July 28, 2011
Media Advisory: Actress Debra Winger Joins Performance at APA Convention Highlighting Stigma of Addiction
Academy Award nominee will perform a reading prior to discussion
Debra Winger, Academy Award-nominated actress, will join other professional actors for a dramatic reading as part of a panel discussion about addiction during the American Psychological Association’s 119th Annual Convention.
Carlo C. DiClemente, PhD, psychologist and addictive behaviors expert
David Shurtleff, PhD, acting deputy director of the National Institute on Drug Abuse
A dramatic reading of Act III of Eugene O’Neill’s “Long Day’s Journey into Night” at the APA convention. Following the performance, a panel of psychologists will lead a discussion on addiction and audience members will be allowed to give their emotional and professional reactions to the production.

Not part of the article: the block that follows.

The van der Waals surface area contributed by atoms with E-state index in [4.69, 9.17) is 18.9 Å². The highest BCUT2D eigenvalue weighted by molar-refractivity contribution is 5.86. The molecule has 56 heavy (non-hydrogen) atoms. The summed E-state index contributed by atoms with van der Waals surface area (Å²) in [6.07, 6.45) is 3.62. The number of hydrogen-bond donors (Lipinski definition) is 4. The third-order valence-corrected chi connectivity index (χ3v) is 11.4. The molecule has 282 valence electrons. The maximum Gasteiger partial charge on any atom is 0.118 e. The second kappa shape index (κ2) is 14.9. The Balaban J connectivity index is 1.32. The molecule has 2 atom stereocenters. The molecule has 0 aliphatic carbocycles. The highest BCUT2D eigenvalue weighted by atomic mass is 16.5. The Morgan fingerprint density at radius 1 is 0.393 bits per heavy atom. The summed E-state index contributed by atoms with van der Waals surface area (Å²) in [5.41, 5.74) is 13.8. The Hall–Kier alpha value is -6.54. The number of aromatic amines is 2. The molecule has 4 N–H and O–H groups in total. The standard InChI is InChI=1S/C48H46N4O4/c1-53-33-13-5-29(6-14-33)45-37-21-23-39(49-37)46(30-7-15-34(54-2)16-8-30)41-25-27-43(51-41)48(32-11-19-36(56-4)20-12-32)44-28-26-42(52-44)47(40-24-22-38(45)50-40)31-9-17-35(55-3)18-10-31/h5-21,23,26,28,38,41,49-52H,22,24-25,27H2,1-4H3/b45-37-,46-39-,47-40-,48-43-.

Session 3316, Saturday, Aug. 6, 2:00 – 3:50 p.m., EDT
Walter E. Washington Convention Center, Washington, D.C., Street Level, Room 146A
The presentation is part of the Addiction Performance Project, a National Institute of Drug Addiction continuing education program. The program offers health care providers the opportunity to help eliminate the stigma associated with addiction, and promote a healthy dialogue that fosters compassion, cooperation and understanding for patients living with this disease.
Winger will be reading the part of Mary Tyrone, who is addicted to morphine. Tyrone’s husband and sons suffer from alcoholism in the play, set in 1912.
The American Psychological Association, in Washington, D.C., is the largest scientific and professional organization representing psychology in the United States and is the world's largest association of psychologists. APA's membership includes more than 154,000 researchers, educators, clinicians, consultants and students. Through its divisions in 54 subfields of psychology and affiliations with 60 state, territorial and Canadian provincial associations, APA works to advance psychology as a science, as a profession and as a means of promoting health, education and human welfare.
American Psychological Association
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Washington, DC 20002-4242
Telephone: (202) 336-5706